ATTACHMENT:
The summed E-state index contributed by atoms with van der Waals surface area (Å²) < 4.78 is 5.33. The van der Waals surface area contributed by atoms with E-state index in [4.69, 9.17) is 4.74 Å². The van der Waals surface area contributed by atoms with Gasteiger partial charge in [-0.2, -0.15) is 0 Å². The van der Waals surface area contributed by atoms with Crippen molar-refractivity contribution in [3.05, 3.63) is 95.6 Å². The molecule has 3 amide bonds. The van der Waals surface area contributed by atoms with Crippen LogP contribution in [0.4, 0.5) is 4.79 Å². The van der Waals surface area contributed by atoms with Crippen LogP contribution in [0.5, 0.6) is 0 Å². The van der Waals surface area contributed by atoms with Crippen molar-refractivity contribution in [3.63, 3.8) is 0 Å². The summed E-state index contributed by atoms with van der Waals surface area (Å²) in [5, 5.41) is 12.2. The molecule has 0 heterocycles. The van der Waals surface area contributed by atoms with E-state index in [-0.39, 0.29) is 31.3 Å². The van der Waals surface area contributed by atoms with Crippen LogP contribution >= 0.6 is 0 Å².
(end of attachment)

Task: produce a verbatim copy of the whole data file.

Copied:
The summed E-state index contributed by atoms with van der Waals surface area (Å²) < 4.78 is 5.33. The van der Waals surface area contributed by atoms with E-state index in [4.69, 9.17) is 4.74 Å². The van der Waals surface area contributed by atoms with Gasteiger partial charge in [-0.2, -0.15) is 0 Å². The van der Waals surface area contributed by atoms with Crippen molar-refractivity contribution in [3.05, 3.63) is 95.6 Å². The molecule has 3 amide bonds. The van der Waals surface area contributed by atoms with Crippen LogP contribution in [0.4, 0.5) is 4.79 Å². The van der Waals surface area contributed by atoms with Crippen LogP contribution in [0.5, 0.6) is 0 Å². The van der Waals surface area contributed by atoms with Crippen molar-refractivity contribution in [3.63, 3.8) is 0 Å². The summed E-state index contributed by atoms with van der Waals surface area (Å²) in [5, 5.41) is 12.2. The molecule has 0 heterocycles. The van der Waals surface area contributed by atoms with E-state index in [-0.39, 0.29) is 31.3 Å². The van der Waals surface area contributed by atoms with Crippen LogP contribution >= 0.6 is 0 Å².